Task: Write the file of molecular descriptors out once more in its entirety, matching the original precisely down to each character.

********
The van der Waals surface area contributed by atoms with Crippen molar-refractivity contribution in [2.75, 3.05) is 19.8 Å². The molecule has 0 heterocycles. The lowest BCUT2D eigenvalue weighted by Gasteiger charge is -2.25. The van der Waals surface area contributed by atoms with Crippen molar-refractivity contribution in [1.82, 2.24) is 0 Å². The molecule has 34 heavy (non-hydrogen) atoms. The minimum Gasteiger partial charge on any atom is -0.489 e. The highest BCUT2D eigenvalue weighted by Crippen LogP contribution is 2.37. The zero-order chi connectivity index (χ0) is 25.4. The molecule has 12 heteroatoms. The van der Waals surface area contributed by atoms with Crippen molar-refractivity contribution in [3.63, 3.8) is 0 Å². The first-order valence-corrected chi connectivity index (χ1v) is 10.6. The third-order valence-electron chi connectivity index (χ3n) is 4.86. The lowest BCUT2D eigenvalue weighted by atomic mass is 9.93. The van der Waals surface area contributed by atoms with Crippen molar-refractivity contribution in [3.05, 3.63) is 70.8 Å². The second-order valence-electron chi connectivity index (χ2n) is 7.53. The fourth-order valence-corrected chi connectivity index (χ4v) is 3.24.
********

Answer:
The van der Waals surface area contributed by atoms with Crippen molar-refractivity contribution in [2.75, 3.05) is 19.8 Å². The molecule has 0 heterocycles. The lowest BCUT2D eigenvalue weighted by Gasteiger charge is -2.25. The van der Waals surface area contributed by atoms with Crippen molar-refractivity contribution in [1.82, 2.24) is 0 Å². The molecule has 34 heavy (non-hydrogen) atoms. The minimum Gasteiger partial charge on any atom is -0.489 e. The highest BCUT2D eigenvalue weighted by Crippen LogP contribution is 2.37. The zero-order chi connectivity index (χ0) is 25.4. The molecule has 12 heteroatoms. The van der Waals surface area contributed by atoms with Crippen molar-refractivity contribution in [3.63, 3.8) is 0 Å². The first-order valence-corrected chi connectivity index (χ1v) is 10.6. The third-order valence-electron chi connectivity index (χ3n) is 4.86. The lowest BCUT2D eigenvalue weighted by atomic mass is 9.93. The van der Waals surface area contributed by atoms with Crippen molar-refractivity contribution in [3.05, 3.63) is 70.8 Å². The second-order valence-electron chi connectivity index (χ2n) is 7.53. The fourth-order valence-corrected chi connectivity index (χ4v) is 3.24.